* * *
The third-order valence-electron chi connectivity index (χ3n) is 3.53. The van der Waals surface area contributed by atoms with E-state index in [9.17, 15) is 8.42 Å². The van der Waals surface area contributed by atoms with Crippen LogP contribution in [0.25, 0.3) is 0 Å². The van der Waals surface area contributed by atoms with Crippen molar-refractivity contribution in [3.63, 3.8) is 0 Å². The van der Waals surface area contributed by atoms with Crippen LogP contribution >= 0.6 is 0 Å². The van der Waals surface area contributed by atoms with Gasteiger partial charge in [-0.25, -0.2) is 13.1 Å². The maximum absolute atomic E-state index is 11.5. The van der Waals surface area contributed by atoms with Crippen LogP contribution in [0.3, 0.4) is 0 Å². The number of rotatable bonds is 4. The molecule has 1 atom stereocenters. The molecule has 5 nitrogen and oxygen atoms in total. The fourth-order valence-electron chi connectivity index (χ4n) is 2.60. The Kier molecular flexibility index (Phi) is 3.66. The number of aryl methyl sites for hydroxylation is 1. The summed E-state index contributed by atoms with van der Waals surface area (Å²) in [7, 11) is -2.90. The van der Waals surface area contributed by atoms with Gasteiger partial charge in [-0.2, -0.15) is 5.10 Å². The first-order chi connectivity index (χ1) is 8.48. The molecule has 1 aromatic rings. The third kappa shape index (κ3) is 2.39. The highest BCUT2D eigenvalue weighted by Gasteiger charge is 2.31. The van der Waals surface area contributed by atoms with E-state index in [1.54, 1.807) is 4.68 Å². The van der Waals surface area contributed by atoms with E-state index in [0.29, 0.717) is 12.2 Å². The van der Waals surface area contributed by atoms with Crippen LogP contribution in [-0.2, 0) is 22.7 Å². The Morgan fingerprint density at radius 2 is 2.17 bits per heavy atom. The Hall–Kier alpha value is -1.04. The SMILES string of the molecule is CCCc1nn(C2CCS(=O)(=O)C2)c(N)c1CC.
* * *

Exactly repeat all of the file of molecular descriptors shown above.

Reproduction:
The third-order valence-electron chi connectivity index (χ3n) is 3.53. The van der Waals surface area contributed by atoms with E-state index in [9.17, 15) is 8.42 Å². The van der Waals surface area contributed by atoms with Crippen LogP contribution in [0.25, 0.3) is 0 Å². The van der Waals surface area contributed by atoms with Crippen molar-refractivity contribution in [3.63, 3.8) is 0 Å². The van der Waals surface area contributed by atoms with Crippen LogP contribution >= 0.6 is 0 Å². The van der Waals surface area contributed by atoms with Gasteiger partial charge in [-0.25, -0.2) is 13.1 Å². The maximum absolute atomic E-state index is 11.5. The van der Waals surface area contributed by atoms with Crippen LogP contribution in [0.3, 0.4) is 0 Å². The number of rotatable bonds is 4. The molecule has 1 atom stereocenters. The molecule has 5 nitrogen and oxygen atoms in total. The fourth-order valence-electron chi connectivity index (χ4n) is 2.60. The Kier molecular flexibility index (Phi) is 3.66. The number of aryl methyl sites for hydroxylation is 1. The summed E-state index contributed by atoms with van der Waals surface area (Å²) in [7, 11) is -2.90. The van der Waals surface area contributed by atoms with Gasteiger partial charge in [-0.2, -0.15) is 5.10 Å². The first-order chi connectivity index (χ1) is 8.48. The molecule has 1 aromatic rings. The third kappa shape index (κ3) is 2.39. The highest BCUT2D eigenvalue weighted by Gasteiger charge is 2.31. The van der Waals surface area contributed by atoms with E-state index in [1.54, 1.807) is 4.68 Å². The van der Waals surface area contributed by atoms with E-state index in [0.29, 0.717) is 12.2 Å². The van der Waals surface area contributed by atoms with Crippen LogP contribution in [-0.2, 0) is 22.7 Å². The Morgan fingerprint density at radius 2 is 2.17 bits per heavy atom. The Hall–Kier alpha value is -1.04. The SMILES string of the molecule is CCCc1nn(C2CCS(=O)(=O)C2)c(N)c1CC.